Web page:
David Freeman was born in Calcutta, India, in 1961, and moved to Britain in 1978. After graduating college in 1981, he set up his own studio in London. For the next several years, he busied himself on commissions for books, magazines, posters, and greeting cards. At the same time he continued with his own fine artwork, exploring various media, including sculpture. Eventually he returned to the subject that had always been his favorite occupation: painting the human figure.
The treatment of his subjects shows a deep understanding of the classical realist tradition. His use of light and darkness is a contemporary version of the Baroque chiaroscuro, made famous in the works of Rembrandt and Caravaggio. His figures and faces have a luminescence found in the works of the late Italian Renaissance masters. The skin tones that he paints are iridescent as in the works of Tintoretto.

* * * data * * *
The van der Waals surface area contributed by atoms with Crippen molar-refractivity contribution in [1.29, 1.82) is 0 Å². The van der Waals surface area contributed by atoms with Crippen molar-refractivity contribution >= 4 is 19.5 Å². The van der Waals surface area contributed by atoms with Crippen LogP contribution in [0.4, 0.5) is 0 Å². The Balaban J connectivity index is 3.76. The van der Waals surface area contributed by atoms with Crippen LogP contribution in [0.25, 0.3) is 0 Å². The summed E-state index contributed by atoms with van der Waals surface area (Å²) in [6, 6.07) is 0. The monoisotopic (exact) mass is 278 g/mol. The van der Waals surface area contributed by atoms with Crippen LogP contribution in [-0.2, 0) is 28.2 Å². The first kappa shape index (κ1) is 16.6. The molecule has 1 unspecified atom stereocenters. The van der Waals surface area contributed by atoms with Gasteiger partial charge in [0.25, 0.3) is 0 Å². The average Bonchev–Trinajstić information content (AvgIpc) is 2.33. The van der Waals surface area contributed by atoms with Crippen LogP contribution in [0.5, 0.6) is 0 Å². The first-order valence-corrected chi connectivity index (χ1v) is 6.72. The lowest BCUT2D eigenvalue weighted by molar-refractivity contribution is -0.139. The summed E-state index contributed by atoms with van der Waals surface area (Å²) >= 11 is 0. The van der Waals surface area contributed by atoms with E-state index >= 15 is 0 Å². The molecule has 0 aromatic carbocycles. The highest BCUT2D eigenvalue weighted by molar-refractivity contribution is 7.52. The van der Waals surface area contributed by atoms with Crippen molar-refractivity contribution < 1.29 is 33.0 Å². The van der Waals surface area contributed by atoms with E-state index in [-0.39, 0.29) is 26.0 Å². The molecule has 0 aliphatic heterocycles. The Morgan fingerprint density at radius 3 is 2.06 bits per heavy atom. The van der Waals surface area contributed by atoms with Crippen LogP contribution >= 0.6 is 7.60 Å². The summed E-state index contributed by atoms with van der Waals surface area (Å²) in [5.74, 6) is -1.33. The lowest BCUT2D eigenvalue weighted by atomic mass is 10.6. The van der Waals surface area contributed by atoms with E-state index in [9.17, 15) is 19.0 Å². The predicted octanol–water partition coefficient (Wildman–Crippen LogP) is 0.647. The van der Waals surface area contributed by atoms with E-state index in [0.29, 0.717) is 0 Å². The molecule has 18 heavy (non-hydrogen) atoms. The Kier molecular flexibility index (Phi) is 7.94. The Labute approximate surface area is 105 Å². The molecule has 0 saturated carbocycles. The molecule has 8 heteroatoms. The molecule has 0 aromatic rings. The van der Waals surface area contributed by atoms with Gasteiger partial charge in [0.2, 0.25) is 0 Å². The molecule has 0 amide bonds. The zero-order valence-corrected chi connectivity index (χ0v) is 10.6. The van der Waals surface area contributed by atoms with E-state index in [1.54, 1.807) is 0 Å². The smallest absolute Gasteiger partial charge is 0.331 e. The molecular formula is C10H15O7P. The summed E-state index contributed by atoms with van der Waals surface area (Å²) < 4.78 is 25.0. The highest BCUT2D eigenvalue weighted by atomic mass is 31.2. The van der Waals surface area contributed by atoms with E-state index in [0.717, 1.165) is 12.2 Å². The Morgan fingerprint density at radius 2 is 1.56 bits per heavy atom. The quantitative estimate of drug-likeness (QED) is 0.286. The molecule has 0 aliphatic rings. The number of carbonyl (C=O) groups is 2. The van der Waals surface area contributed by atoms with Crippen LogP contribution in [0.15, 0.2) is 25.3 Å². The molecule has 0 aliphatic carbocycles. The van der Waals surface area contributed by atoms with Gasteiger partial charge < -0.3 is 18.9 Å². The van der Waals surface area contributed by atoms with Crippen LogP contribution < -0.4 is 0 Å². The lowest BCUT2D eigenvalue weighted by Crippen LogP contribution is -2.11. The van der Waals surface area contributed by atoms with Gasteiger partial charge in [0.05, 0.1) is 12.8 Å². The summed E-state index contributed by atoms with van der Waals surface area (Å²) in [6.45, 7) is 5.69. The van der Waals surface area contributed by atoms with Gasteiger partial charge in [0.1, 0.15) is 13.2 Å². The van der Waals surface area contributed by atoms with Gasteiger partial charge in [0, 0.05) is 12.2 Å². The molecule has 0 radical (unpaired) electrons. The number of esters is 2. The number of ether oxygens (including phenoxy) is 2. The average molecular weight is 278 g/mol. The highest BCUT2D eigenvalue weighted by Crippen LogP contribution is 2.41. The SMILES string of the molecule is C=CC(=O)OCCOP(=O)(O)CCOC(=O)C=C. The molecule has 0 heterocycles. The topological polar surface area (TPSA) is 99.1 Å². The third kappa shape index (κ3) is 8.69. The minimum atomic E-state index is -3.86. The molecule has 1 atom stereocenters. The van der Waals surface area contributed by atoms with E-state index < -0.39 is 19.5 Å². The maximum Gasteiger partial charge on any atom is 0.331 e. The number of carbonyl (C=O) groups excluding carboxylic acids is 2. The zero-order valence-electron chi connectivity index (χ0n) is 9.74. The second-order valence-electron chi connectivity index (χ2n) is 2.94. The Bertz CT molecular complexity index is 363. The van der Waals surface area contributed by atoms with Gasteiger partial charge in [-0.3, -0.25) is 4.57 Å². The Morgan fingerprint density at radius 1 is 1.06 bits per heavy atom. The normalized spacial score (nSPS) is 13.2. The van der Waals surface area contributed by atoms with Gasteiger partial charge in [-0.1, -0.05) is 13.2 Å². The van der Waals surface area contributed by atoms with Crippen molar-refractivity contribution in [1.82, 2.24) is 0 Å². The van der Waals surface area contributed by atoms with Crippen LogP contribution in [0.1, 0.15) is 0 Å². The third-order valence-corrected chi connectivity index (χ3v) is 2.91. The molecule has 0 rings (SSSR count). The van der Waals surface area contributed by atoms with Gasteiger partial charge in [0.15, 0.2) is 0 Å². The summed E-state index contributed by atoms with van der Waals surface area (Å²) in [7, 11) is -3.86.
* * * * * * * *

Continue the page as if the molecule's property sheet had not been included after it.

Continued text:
The high level of detail with which Freeman paints highlights the “icon-like” appearance of his figures. They are blended into his myriad of patterned backgrounds as if frozen in time. His colors are deeply rich, dark, and sumptuous and his frequent use of gold leaf is derived from the Byzantine tradition of decoration. Despite Freeman’s classical approach, his faces and figures speak to the viewer from an avant-garde perspective that references the late 20th century figurative style.